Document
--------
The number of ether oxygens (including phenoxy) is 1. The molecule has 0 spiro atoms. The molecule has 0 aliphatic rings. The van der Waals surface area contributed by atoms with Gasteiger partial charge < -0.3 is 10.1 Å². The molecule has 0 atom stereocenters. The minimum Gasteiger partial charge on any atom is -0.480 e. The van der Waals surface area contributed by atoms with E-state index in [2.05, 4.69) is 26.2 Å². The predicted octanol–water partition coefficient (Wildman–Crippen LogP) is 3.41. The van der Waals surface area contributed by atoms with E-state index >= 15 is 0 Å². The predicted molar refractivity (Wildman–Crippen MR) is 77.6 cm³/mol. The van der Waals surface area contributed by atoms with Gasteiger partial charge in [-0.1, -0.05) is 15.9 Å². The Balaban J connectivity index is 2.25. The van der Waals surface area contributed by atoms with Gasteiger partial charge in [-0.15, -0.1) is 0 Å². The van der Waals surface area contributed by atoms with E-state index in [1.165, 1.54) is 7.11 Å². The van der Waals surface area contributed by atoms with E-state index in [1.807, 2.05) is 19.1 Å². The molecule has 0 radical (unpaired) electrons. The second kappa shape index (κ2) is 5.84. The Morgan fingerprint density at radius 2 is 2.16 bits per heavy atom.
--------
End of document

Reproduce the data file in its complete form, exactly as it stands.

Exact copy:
The number of ether oxygens (including phenoxy) is 1. The molecule has 0 spiro atoms. The molecule has 0 aliphatic rings. The van der Waals surface area contributed by atoms with Gasteiger partial charge < -0.3 is 10.1 Å². The molecule has 0 atom stereocenters. The minimum Gasteiger partial charge on any atom is -0.480 e. The van der Waals surface area contributed by atoms with E-state index in [2.05, 4.69) is 26.2 Å². The predicted octanol–water partition coefficient (Wildman–Crippen LogP) is 3.41. The van der Waals surface area contributed by atoms with E-state index >= 15 is 0 Å². The predicted molar refractivity (Wildman–Crippen MR) is 77.6 cm³/mol. The van der Waals surface area contributed by atoms with Gasteiger partial charge in [-0.1, -0.05) is 15.9 Å². The Balaban J connectivity index is 2.25. The van der Waals surface area contributed by atoms with Gasteiger partial charge in [-0.15, -0.1) is 0 Å². The van der Waals surface area contributed by atoms with E-state index in [1.165, 1.54) is 7.11 Å². The van der Waals surface area contributed by atoms with E-state index in [1.807, 2.05) is 19.1 Å². The molecule has 0 radical (unpaired) electrons. The second kappa shape index (κ2) is 5.84. The Morgan fingerprint density at radius 2 is 2.16 bits per heavy atom.